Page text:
It's easier to see the wisdom of these questions in action — let me tell you a true story.
With Wendy Interiors, photography by Peter Braun
One of my longtime customers (I've painted every room in her home...a few times) reached out to me several months ago with an opportunity. She lives in a condominium, and the building wanted to paint the hallways as part of a whole building face lift. She invited me to come in, meet the Board, tour the building and provide a bid for the work. Which I did.
Another painter was invited to provide a bid, and ended up offered the same price. He was friends with someone on the Board; he got the job. Hey, you win some & you lose some. When the decision was announced, I thanked them for the opportunity to bid, and I mentioned that I had noticed that the all the base trims were painted with oil paint. I suggested that the Board make sure that the other painter was going to prepare those surfaces properly, to get proper paint adhesion. I hoped that my customer's building would get a good quality result--and that my hint might have helped highlight a problem spot.
Just this past week, my customer asked me to come paint a few rooms for her. As I was back in the building, walking through the halls, the paint job was....just... The oil painted base trims had not been properly prepared--and the result? The new paint was peeling off--blue underneath, tan on top. And there had been wallpaper on the upper walls, which was removed with this renovation. But the glue had not been removed, so the newly painted walls have bumps & ridges. This big project looks awful--and if they want it to look appealing, they'll have to spend the money all over again.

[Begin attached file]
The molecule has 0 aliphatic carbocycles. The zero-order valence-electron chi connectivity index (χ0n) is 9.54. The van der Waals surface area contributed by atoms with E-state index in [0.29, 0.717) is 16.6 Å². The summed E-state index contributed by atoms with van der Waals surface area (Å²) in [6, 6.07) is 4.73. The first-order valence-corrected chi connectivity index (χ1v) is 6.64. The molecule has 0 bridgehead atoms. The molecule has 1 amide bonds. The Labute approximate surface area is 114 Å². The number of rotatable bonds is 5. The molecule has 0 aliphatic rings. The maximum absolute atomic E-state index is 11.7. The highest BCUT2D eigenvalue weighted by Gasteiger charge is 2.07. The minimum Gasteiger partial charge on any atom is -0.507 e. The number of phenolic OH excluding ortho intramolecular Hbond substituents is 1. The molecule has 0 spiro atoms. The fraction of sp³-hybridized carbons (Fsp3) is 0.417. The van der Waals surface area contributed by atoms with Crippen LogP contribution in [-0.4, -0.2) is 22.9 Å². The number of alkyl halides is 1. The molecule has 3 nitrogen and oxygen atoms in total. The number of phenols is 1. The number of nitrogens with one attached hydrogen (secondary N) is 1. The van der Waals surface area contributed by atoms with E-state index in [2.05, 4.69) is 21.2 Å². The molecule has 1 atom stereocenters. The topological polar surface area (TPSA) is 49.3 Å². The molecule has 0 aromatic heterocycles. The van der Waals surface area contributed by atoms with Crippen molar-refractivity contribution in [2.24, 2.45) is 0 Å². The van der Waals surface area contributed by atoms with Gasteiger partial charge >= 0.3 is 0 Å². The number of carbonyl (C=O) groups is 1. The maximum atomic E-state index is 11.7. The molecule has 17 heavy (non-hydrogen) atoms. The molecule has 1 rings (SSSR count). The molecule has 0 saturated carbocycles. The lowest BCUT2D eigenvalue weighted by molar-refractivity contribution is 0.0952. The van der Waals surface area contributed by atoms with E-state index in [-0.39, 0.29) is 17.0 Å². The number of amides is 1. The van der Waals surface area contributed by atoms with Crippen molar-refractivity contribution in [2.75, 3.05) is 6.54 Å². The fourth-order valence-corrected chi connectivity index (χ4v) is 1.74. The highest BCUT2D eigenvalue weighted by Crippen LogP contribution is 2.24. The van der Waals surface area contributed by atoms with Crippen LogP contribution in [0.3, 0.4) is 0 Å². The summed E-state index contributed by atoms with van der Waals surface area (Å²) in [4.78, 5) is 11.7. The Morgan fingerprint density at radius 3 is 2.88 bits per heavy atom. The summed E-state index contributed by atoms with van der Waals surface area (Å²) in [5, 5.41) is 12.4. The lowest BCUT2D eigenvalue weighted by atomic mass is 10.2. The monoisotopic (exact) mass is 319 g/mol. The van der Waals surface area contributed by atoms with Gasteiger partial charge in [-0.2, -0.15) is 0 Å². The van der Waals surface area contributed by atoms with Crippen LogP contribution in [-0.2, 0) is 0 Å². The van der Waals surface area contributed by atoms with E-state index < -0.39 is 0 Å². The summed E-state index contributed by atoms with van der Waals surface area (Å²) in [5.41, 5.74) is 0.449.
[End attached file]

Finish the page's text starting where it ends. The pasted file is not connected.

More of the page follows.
This is a very expensive example of why it's so important to ask your painter the right questions during the initial interview. You should notice whether there is a quick response to your initial request, do they meet you and provide an estimate within a few days, and can they book a project date with you. Many people complain about contractors not being responsive, not providing an estimate, not showing up at all -- all indications that they're not going to be dependable.
Storm Sandy Renovation, with Wendy Interiors, photography by Peter Braune
These are some of the most important questions:
How long have you been painting professionally?
Do you have any other customers I can speak with?
What should I expect? You'll hope to hear that they will
Cover all your furniture with plastic
Cover the doorways with plastic
Vacuum before the project & Vacuum after
Have multiple painters on site to complete the project quickly
Preparation--what will that be like?
Spackle pre-work should be 3 coats of spackle, sanded smooth before painting
Includes moldings with nail heads & cracks
Includes old sheet rock repair
Includes old plaster repair--skim coat
How many projects do you work on at a time?
With these questions, and your eyes wide open, you'll have a great experience with your painter. You'll select a professional with integrity and old-fashioned dedication to service. And you'll enjoy a beautiful, high quality painted home for many years to come.